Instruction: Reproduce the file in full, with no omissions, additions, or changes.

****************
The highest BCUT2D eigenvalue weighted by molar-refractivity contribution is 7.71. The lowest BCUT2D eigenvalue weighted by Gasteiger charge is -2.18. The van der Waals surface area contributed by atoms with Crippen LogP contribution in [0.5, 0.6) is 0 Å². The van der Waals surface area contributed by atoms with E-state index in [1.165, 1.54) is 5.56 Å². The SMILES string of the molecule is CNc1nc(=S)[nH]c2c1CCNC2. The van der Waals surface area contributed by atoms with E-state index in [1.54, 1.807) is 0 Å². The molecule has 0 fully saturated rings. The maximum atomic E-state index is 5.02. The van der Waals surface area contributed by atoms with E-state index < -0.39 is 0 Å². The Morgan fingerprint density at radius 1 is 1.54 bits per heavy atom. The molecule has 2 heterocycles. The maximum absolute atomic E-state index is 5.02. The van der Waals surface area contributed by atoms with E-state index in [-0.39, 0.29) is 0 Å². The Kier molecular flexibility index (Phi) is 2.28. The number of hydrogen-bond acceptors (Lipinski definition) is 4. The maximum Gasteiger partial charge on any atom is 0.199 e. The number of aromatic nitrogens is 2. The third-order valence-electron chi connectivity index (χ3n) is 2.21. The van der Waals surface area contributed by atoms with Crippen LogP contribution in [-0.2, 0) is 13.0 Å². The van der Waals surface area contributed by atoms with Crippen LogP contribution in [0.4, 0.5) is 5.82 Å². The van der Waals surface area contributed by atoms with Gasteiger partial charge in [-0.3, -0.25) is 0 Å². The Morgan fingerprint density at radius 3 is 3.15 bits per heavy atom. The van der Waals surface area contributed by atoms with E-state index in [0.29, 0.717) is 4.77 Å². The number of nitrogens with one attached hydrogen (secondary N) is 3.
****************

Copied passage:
The highest BCUT2D eigenvalue weighted by molar-refractivity contribution is 7.71. The lowest BCUT2D eigenvalue weighted by Gasteiger charge is -2.18. The van der Waals surface area contributed by atoms with Crippen LogP contribution in [0.5, 0.6) is 0 Å². The van der Waals surface area contributed by atoms with E-state index in [1.165, 1.54) is 5.56 Å². The SMILES string of the molecule is CNc1nc(=S)[nH]c2c1CCNC2. The van der Waals surface area contributed by atoms with E-state index in [1.54, 1.807) is 0 Å². The molecule has 0 fully saturated rings. The maximum atomic E-state index is 5.02. The van der Waals surface area contributed by atoms with E-state index < -0.39 is 0 Å². The Morgan fingerprint density at radius 1 is 1.54 bits per heavy atom. The molecule has 2 heterocycles. The maximum absolute atomic E-state index is 5.02. The van der Waals surface area contributed by atoms with E-state index in [-0.39, 0.29) is 0 Å². The Kier molecular flexibility index (Phi) is 2.28. The number of hydrogen-bond acceptors (Lipinski definition) is 4. The maximum Gasteiger partial charge on any atom is 0.199 e. The number of aromatic nitrogens is 2. The third-order valence-electron chi connectivity index (χ3n) is 2.21. The van der Waals surface area contributed by atoms with Crippen LogP contribution in [-0.2, 0) is 13.0 Å². The van der Waals surface area contributed by atoms with Crippen LogP contribution in [0.4, 0.5) is 5.82 Å². The van der Waals surface area contributed by atoms with Gasteiger partial charge in [-0.3, -0.25) is 0 Å². The Morgan fingerprint density at radius 3 is 3.15 bits per heavy atom. The van der Waals surface area contributed by atoms with E-state index in [0.29, 0.717) is 4.77 Å². The number of nitrogens with one attached hydrogen (secondary N) is 3.